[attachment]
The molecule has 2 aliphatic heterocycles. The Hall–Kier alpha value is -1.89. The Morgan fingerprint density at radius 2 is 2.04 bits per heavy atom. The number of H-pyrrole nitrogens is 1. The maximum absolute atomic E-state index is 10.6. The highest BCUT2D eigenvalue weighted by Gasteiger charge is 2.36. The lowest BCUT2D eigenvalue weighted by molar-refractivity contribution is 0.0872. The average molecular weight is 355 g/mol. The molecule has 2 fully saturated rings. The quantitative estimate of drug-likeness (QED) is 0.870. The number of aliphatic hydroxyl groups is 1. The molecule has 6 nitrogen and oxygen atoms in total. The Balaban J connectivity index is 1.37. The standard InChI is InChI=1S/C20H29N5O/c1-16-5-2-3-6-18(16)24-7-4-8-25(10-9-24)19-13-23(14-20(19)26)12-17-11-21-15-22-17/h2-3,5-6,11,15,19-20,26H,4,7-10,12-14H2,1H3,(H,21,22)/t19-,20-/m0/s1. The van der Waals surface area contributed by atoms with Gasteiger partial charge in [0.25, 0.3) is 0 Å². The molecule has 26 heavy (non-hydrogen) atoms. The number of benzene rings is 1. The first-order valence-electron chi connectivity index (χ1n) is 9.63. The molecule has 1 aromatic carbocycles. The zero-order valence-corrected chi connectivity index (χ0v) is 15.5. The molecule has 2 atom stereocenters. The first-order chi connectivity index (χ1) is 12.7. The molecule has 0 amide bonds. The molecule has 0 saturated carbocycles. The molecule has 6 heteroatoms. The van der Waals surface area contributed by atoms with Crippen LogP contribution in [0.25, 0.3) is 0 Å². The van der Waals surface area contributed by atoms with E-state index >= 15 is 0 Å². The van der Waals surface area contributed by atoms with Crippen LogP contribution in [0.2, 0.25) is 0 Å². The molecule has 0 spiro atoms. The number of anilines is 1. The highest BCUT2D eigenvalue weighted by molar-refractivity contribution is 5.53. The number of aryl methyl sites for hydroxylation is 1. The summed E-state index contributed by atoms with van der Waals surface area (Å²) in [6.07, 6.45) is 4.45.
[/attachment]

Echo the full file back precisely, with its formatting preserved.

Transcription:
The molecule has 2 aliphatic heterocycles. The Hall–Kier alpha value is -1.89. The Morgan fingerprint density at radius 2 is 2.04 bits per heavy atom. The number of H-pyrrole nitrogens is 1. The maximum absolute atomic E-state index is 10.6. The highest BCUT2D eigenvalue weighted by Gasteiger charge is 2.36. The lowest BCUT2D eigenvalue weighted by molar-refractivity contribution is 0.0872. The average molecular weight is 355 g/mol. The molecule has 2 fully saturated rings. The quantitative estimate of drug-likeness (QED) is 0.870. The number of aliphatic hydroxyl groups is 1. The molecule has 6 nitrogen and oxygen atoms in total. The Balaban J connectivity index is 1.37. The standard InChI is InChI=1S/C20H29N5O/c1-16-5-2-3-6-18(16)24-7-4-8-25(10-9-24)19-13-23(14-20(19)26)12-17-11-21-15-22-17/h2-3,5-6,11,15,19-20,26H,4,7-10,12-14H2,1H3,(H,21,22)/t19-,20-/m0/s1. The van der Waals surface area contributed by atoms with Gasteiger partial charge in [0.25, 0.3) is 0 Å². The molecule has 26 heavy (non-hydrogen) atoms. The number of benzene rings is 1. The first-order valence-electron chi connectivity index (χ1n) is 9.63. The molecule has 1 aromatic carbocycles. The zero-order valence-corrected chi connectivity index (χ0v) is 15.5. The molecule has 2 atom stereocenters. The first-order chi connectivity index (χ1) is 12.7. The molecule has 0 amide bonds. The molecule has 0 saturated carbocycles. The molecule has 6 heteroatoms. The van der Waals surface area contributed by atoms with Crippen LogP contribution in [0.25, 0.3) is 0 Å². The van der Waals surface area contributed by atoms with E-state index >= 15 is 0 Å². The van der Waals surface area contributed by atoms with Crippen LogP contribution in [0.2, 0.25) is 0 Å². The molecule has 0 spiro atoms. The number of anilines is 1. The highest BCUT2D eigenvalue weighted by molar-refractivity contribution is 5.53. The number of aryl methyl sites for hydroxylation is 1. The summed E-state index contributed by atoms with van der Waals surface area (Å²) in [6.07, 6.45) is 4.45.